It is recommended to cover ~5 miles on your first day, almost all of which is steep uphill. This also assumes you came into the area the night before and started by late morning. We showed up at 2:30pm, and I had planned on us going two rifugios past the recommended stop, which would have taken at least another 2.5 hours. This is what happens when you put me in charge of planning a hiking trip.
The hike up was relentless, but we started to have great views as we approached the top. I was reveling in the mountains, landscapes, and alpine cows. Jen stoically put up with the climbing and all of my reveling.
Near the top of the climb (or so we thought) was a cable aided section (aka via ferrata). Typically one would use a helmet and a harness that hooks into the cable. We didn't have this gear, but luckily this was a short stretch and involved only a bit of scrambling. Further down the trail were some longer, more perilous via ferrata sections, which we would later bypass.
After climbing to the "top" we soon realized there was another 1,000 feet of climbing and a long stretch before the rifugio. When we finally got to the rifugio, it was about 6:15. My schedule of insanity called for another 2.5 - 3 hours of hiking, which would leave us still on the trail as it got dark. We had headlamps, but after being awake since 5:15, this was not an exciting prospect.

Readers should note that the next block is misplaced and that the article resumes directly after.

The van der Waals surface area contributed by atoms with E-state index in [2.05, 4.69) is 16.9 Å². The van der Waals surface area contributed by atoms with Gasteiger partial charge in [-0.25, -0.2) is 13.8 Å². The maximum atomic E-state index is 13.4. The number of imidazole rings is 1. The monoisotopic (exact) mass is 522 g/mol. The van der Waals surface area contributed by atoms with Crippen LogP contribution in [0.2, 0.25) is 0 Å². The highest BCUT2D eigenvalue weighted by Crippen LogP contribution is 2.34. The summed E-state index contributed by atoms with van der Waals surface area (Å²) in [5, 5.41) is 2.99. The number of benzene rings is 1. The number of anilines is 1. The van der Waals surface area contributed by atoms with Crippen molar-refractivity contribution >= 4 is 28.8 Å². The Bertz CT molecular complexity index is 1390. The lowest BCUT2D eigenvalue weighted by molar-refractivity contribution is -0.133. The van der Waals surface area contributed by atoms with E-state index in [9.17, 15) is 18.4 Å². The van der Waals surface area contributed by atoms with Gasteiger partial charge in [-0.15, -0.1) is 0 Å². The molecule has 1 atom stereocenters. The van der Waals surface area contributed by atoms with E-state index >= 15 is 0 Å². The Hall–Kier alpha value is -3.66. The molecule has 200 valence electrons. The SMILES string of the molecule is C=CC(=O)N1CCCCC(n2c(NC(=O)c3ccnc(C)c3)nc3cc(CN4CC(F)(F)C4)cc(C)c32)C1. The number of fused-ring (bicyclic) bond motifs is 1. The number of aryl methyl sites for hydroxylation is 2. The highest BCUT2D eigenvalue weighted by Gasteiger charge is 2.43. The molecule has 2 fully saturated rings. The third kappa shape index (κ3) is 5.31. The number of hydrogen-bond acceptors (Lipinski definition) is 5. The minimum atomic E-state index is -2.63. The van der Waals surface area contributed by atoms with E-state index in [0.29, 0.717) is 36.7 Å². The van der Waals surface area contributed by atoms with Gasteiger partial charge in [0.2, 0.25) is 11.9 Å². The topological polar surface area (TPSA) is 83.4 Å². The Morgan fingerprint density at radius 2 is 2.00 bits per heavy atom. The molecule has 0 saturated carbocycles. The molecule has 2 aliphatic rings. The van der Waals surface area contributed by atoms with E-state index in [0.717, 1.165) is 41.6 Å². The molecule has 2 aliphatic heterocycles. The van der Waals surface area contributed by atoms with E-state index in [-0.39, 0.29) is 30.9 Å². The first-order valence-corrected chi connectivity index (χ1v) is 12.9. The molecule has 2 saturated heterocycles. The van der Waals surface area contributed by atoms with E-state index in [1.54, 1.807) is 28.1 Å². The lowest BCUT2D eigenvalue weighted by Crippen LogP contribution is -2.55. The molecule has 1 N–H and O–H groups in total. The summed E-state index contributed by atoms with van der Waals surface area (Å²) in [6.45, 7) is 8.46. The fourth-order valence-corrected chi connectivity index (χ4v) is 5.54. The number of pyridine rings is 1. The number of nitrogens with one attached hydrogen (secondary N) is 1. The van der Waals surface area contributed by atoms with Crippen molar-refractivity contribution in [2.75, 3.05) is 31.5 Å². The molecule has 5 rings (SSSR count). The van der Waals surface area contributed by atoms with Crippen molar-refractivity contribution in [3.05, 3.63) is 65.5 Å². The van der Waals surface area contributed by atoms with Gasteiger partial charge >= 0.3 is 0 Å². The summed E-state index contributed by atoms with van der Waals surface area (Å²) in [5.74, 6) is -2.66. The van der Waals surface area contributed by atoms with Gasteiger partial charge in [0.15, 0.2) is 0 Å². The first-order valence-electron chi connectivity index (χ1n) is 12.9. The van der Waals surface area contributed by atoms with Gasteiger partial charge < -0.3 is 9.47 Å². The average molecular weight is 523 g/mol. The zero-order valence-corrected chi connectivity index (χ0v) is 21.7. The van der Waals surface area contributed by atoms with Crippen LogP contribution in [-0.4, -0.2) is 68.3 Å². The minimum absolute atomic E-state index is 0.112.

Fortunately I was able to save our marriage by getting us the two last spots at Rifugio Biella and cancelling our reservation at the further away Rifugion Pederu. Rifugio Biella fed us well, and we fell asleep early after a long day's work.
Cortina is a fairly large alpine town and has been the site of world cup ski races, the 1956 winter olympics, and a skiing scene in the James Bond film "For Your Eyes Only."
It is a classic alpine town with narrow streets, lots of shops and cafes, and 360 degree views of huge surrounding mountains.
Start of the trail! This is the hotel at the north end of Lago Di Braies.
Looking south along the lake. At the other end of the lake in the middle of the picture you can see the sand-colored section that climbs up to the left of the mountain. This is where Alta Via 1 starts climbing.
Now at the south end of the lake and looking towards the hotel. The lake is a unique turquoise color.
Our first trail sign and major fork in the road. Looking confused here, but it was all good.
Just starting the climb now and leaving the lake in the background
This is a typical trail marker. Alta Via 1 conveniently starts on trail # 1, but this isn't the case for long, and you end up following dozens of different trails.
Gaining some altitude, and the scenery is becoming more grandiose by the minute!
Trekking poles were incredibly helpful with the steep climbs and very heavy pack. Thanks for the awesome birthday present, Mom and Dad!
The trail leveled off to this field after lots of climbing
There were many cows grazing this field, and they looked extraordinarily happy
Looking back towards the valley we climbed from. We could now see lots of mountains out in the distance.
We thought we were close, but we had over an hour left with lots more climbing and daylight quickly fading. Poor Jen was wondering what she got herself into with this trek!
We crested a ridge and had the welcome sight of Rifiguio Biella in a high alpine valley a little over 8,000 feet.
Oh I hope they have a room left! I ran down the trail to sort things out and hopefully have things squared away by the time Jen got there. We really lucked out.